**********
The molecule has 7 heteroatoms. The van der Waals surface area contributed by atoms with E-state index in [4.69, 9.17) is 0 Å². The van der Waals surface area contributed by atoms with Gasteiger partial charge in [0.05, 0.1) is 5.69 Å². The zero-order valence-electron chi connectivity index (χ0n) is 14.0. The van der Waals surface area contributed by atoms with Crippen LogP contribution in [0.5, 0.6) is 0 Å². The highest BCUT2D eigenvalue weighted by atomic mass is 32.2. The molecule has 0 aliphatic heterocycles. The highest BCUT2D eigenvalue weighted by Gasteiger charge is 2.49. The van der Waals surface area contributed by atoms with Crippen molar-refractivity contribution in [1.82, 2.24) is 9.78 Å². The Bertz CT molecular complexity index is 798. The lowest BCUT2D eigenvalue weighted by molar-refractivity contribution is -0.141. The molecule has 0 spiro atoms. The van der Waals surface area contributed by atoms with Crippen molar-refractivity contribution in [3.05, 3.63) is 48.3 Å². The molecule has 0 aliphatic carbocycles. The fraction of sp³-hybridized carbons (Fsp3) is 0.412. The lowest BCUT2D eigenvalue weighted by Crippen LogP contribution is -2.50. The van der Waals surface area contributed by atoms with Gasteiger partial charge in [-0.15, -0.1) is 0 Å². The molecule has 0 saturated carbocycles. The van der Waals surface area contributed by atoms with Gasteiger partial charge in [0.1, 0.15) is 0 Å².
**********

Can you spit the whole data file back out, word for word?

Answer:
The molecule has 7 heteroatoms. The van der Waals surface area contributed by atoms with E-state index in [4.69, 9.17) is 0 Å². The van der Waals surface area contributed by atoms with Gasteiger partial charge in [0.05, 0.1) is 5.69 Å². The zero-order valence-electron chi connectivity index (χ0n) is 14.0. The van der Waals surface area contributed by atoms with Crippen LogP contribution in [0.5, 0.6) is 0 Å². The highest BCUT2D eigenvalue weighted by atomic mass is 32.2. The molecule has 0 aliphatic heterocycles. The highest BCUT2D eigenvalue weighted by Gasteiger charge is 2.49. The van der Waals surface area contributed by atoms with Crippen molar-refractivity contribution in [1.82, 2.24) is 9.78 Å². The Bertz CT molecular complexity index is 798. The lowest BCUT2D eigenvalue weighted by molar-refractivity contribution is -0.141. The molecule has 0 spiro atoms. The van der Waals surface area contributed by atoms with Crippen molar-refractivity contribution in [3.05, 3.63) is 48.3 Å². The molecule has 0 aliphatic carbocycles. The fraction of sp³-hybridized carbons (Fsp3) is 0.412. The lowest BCUT2D eigenvalue weighted by Crippen LogP contribution is -2.50. The van der Waals surface area contributed by atoms with Gasteiger partial charge in [-0.15, -0.1) is 0 Å². The molecule has 0 saturated carbocycles. The van der Waals surface area contributed by atoms with Gasteiger partial charge in [0.1, 0.15) is 0 Å².